The FreeBSD Project has announced the release of FreeBSD® Version 8.0. This next major release branch of FreeBSD delivers a large number of new technologies into the hands of an ever-increasing number of users. Key release focuses include wireless networking, virtualization, and storage technology.
With dual Intel® Xeon® 5500 series processors and up to 144 GB of SDRAM, the Orion II provides an ideal environment for virtualization, and is also an ideal choice for database or data mining applications”, says Xin Li, Senior Software Engineer at iXsystems. “The JBOD Expansion Unit drive capacity is also a drastic improvement over the original Orion, so now you only need four expansion units to handle a task that used to take up to nine.
FreeBSD 8.0’s wireless network stack is the industry leader, and makes FreeBSD the platform of choice for a future generation of networking products,” said FreeBSD Core Team member Robert Watson. “Enterprise consumers will appreciate 8.0’s improved virtualization, storage, and multiprocessor scalability.
802.11 wireless networking has been overhauled to add Virtual Access Points (VAP) support, which allows multiple wireless networks to be hosted from a single access point. Draft 802.11 mesh networking support allows FreeBSD-based devices to dynamically link together to create a larger wireless network. Also added are TDMA extensions to 802.11, targeted at long-haul WiFi networks.
FreeBSD 8.0’s network stack also offers multiprocessing optimizations: a revised link layer subsystem, per-CPU flow cache, multiqueue transmit support, and significant UDP and TCP protocol scalability improvements. Zero-copy buffer extensions to BPF improve high volume packet capture performance.
In FreeBSD 8.0, virtual machine administrators in FreeBSD’s ground-breaking lightweight “Jails” can now create their own nested jails. FreeBSD now supports host and guest modes in VirtualBox, and can run as a 32-bit Xen DomU guest.
The Network File System (NFS) implementation has been enhanced with GSSAPI encryption, and also experimental NFSv4 client and server support. In addition to ZFS moving from experimental to production status, FreeBSD 8.0 introduces GPT boot support.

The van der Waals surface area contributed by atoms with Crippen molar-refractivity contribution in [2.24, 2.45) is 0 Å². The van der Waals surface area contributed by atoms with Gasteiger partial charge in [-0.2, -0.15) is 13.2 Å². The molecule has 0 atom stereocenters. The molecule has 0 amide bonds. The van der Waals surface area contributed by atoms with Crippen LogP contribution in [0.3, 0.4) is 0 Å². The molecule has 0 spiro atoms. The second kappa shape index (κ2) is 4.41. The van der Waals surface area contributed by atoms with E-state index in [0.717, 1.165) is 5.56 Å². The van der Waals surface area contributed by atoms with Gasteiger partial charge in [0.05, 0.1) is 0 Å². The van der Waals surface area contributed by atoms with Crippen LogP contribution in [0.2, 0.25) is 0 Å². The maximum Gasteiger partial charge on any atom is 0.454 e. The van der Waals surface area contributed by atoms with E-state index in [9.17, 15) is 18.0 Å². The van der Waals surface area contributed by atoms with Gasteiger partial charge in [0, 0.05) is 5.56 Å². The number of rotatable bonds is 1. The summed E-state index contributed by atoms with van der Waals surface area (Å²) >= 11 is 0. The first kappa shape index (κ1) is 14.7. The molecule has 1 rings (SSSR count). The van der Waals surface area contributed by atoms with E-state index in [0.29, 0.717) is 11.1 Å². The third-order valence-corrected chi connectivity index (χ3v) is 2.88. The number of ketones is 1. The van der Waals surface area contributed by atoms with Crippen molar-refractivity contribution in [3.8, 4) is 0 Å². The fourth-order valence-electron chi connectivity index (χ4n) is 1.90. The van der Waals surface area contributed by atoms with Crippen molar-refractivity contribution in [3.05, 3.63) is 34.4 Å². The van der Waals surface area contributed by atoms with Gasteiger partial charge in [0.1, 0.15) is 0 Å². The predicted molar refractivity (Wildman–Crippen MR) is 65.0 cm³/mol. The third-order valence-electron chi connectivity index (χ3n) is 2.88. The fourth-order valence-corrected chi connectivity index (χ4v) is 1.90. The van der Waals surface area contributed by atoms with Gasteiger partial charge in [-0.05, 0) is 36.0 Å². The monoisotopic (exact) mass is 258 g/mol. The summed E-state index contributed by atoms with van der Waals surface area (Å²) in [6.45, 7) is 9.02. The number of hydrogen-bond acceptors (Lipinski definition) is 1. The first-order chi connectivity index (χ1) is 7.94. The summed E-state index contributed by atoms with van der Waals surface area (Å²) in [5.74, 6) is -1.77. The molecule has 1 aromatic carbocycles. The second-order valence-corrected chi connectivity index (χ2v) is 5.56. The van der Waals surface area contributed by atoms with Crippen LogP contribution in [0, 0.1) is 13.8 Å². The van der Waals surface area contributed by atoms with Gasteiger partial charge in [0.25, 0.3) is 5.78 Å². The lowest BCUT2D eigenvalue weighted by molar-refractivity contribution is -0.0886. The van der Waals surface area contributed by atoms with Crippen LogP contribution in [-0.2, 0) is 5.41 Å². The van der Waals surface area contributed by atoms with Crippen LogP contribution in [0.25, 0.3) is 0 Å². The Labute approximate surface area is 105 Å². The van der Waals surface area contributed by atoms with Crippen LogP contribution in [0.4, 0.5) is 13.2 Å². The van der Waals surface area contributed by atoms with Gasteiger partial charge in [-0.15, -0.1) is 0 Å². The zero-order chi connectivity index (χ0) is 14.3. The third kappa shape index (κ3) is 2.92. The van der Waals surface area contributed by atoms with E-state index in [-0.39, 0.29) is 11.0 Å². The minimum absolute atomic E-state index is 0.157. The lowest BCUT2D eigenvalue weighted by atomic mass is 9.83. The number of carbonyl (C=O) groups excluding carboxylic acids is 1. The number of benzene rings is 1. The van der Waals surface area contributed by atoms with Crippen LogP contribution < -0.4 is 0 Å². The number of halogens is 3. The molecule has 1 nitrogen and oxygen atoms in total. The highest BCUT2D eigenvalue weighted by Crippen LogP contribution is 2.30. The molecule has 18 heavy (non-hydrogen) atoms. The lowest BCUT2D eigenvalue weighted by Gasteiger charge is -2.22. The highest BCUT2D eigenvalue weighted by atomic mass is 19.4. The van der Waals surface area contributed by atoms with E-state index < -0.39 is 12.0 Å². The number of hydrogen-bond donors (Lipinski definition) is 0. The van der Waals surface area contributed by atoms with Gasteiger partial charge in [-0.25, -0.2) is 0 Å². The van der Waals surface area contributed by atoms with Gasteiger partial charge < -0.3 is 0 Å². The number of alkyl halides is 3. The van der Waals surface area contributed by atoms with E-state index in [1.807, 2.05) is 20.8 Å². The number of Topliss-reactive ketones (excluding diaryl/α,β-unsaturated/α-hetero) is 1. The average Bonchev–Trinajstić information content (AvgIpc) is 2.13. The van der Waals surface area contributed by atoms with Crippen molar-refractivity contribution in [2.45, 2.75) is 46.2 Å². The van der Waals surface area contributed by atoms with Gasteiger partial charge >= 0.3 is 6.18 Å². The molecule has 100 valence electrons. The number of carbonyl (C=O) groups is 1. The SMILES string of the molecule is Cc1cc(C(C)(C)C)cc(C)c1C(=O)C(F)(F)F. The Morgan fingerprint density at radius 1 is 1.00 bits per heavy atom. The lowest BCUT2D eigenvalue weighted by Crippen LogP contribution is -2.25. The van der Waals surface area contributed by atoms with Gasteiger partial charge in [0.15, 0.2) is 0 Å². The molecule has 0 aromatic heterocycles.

Other notable updates in FreeBSD Version 8.0 include:
- Experimental MIPS support based on a contribution from Juniper Networks.
- Countless SMP scalability improvements significantly aid performance on 16-core systems.
- File system scalability improvements as a result of reimplemented VFS locking.
- Improved exploit mitigation for buffer overflows and kernel NULL pointer vulnerabilities.
- The extensible kernel security framework (MAC Framework) is now available out-of-the-box.
- A ground-up rewrite of the USB stack improving performance, device support, and adding USB target mode.
About The FreeBSD Project:
FreeBSD is an advanced operating system for modern server, desktop, and embedded computer platforms. FreeBSD’s code base has undergone over thirty years of continuous development, improvement, and optimization. It is developed and maintained by a large team of individuals. FreeBSD provides advanced networking, impressive security features, and world class performance and is used by some of the world’s busiest web sites and most pervasive embedded networking and storage devices. The FreeBSD Project’s web site is at http://www.FreeBSD.org/.
About The FreeBSD Foundation:
The FreeBSD Foundation is a 501(c)(3) non-profit organization dedicated to supporting the FreeBSD Project. The Foundation gratefully accepts donations from individuals and businesses, using them to fund projects, which further the development of the FreeBSD operating system. In addition, the Foundation represents the FreeBSD Project in executing contracts, license agreements, and other legal arrangements that require a recognized legal entity. The FreeBSD Foundation is entirely supported by donations. More information about the FreeBSD Foundation is available on the web at http://www.FreeBSDFoundation.org/